Attila the Hunt

I found another name:
Fatema Almahmeed BRN Bahrain

She is entered in 50 free, but no registered time and did not swim in Kazan.

This is becoming a complete farce.

Concerned Samoan

Selection Procedures are only held to high standards in First World Nations. Unfortunately due to lack of tougher standards other nations who are granted UP slots or wild cards can send whomever they wish. Using personal agenda’s to send family members. Case in Point Samoa chose to send Brandon Schuster for Samoa (he will be swimming the 200 Free) when it is a fact that the swimmer who holds the national record in this swim was not even nominated to be considered for a UP slot. Why? Brandon Schuster is the National Samoa Swim Coaches Son. This is long standing practice in Samoa. So to me selections for Games Slots when given over to the developing nations have the tendencies… Read more »


Why is this a farce? Shouldn’t we be happy that other countries get to compete in the Olympics?

Attila the Hunt

Please read the article.


No we shouldn’t be happy. Host a development games for smaller countries. This is about the best of the best competing. Having swimmers like Eric the Eel dilute this event. FINA and the IOC are a law unto themselves.
Good on swimswam for pointing out the inconsistencies.


The Olympic Games are about more than just getting the best athletes, it’s also about being inclusive and having good sportsmanship. If you have a problem with Eric the Eel competing, you’re a poor sport. Do you also want there to be 20 Americans in each event? That would provide better competition. Also would you like Olympic trial cuts to be considerably faster so that only 25 people qualify for each event? Why have kids come if they won’t make the team? Oh yeah, development of the sport.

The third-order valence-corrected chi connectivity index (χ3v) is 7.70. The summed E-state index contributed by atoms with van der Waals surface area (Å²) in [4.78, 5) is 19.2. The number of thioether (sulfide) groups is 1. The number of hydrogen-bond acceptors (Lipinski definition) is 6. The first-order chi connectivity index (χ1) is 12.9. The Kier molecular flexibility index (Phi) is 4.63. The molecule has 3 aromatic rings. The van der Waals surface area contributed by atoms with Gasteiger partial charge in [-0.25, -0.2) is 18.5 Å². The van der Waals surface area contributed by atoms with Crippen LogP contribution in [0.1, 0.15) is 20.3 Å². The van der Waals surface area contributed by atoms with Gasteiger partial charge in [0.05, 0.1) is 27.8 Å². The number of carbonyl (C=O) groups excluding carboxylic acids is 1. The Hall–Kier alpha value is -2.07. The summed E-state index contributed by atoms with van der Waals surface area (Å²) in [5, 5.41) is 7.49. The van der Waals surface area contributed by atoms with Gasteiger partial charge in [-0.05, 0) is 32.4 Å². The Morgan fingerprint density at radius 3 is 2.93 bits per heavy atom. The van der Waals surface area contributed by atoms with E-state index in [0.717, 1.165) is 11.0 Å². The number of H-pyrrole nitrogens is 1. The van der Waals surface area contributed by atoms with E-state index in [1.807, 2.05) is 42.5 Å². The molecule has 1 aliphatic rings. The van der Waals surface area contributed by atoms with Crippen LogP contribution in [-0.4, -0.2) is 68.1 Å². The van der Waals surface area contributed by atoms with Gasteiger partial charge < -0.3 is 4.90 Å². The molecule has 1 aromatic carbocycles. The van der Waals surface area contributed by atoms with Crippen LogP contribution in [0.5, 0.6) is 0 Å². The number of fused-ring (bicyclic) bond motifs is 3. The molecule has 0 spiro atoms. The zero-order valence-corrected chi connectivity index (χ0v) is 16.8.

Attila the Hunt

Inclusivity and universality are not the problem here.
The problem is that FINA has violated it’s own rule by sending out invites to swimmers who have not met the criteria.
By giving out invites to people who don’t deserve it, FINA has literally stolen the chance to swim at the Olympics of (hundreds) others who have met the criteria (I have noticed many may swimmers from smaller countries who should have gotten either FINA B or universality invites. Many countries do not even get invite AT ALL)

Concerned Samoan

Best of the Best? Yes and there are nations out there that send Who ever they feel based not on times but on self servitude. So if these less than competitive nations are going to be granted invites to be included it should be ensured that the nations given such invites have policies set in place that are fair and open to all. With Publically Set forth Selection Policies.

Concerned Samoan

It is not about not being happy for other countries it is about being fair and having true set selection policies that allow for non corrupt and true sportsmen like participation

About Braden Keith

Braden Keith

Braden Keith is the Editor-in-Chief and a co-founder of He first got his feet wet by building The Swimmers' Circle beginning in January 2010, and now comes to SwimSwam to use that experience and help build a new leader in the sport of swimming. Aside from his life on the InterWet, …